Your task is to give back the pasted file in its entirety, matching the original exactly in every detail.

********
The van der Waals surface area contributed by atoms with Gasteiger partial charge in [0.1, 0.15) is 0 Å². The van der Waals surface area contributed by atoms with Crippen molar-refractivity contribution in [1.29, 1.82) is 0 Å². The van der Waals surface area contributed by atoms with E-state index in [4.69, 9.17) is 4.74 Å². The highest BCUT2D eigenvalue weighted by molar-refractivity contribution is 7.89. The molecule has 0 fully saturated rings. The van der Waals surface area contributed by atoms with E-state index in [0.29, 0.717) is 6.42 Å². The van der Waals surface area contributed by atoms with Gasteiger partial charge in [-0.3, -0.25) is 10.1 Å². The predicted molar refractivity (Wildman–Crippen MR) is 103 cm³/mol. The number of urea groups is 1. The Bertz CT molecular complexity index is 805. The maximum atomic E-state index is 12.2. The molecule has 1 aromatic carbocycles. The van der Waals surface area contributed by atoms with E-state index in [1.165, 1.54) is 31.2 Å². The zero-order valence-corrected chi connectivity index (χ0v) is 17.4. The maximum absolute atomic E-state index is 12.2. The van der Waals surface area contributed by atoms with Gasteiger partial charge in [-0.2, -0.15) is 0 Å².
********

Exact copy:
The van der Waals surface area contributed by atoms with Gasteiger partial charge in [0.1, 0.15) is 0 Å². The van der Waals surface area contributed by atoms with Crippen molar-refractivity contribution in [1.29, 1.82) is 0 Å². The van der Waals surface area contributed by atoms with E-state index in [4.69, 9.17) is 4.74 Å². The highest BCUT2D eigenvalue weighted by molar-refractivity contribution is 7.89. The molecule has 0 fully saturated rings. The van der Waals surface area contributed by atoms with E-state index in [0.29, 0.717) is 6.42 Å². The van der Waals surface area contributed by atoms with Gasteiger partial charge in [-0.3, -0.25) is 10.1 Å². The predicted molar refractivity (Wildman–Crippen MR) is 103 cm³/mol. The number of urea groups is 1. The Bertz CT molecular complexity index is 805. The maximum atomic E-state index is 12.2. The molecule has 1 aromatic carbocycles. The van der Waals surface area contributed by atoms with E-state index in [1.165, 1.54) is 31.2 Å². The zero-order valence-corrected chi connectivity index (χ0v) is 17.4. The maximum absolute atomic E-state index is 12.2. The van der Waals surface area contributed by atoms with Gasteiger partial charge in [-0.2, -0.15) is 0 Å².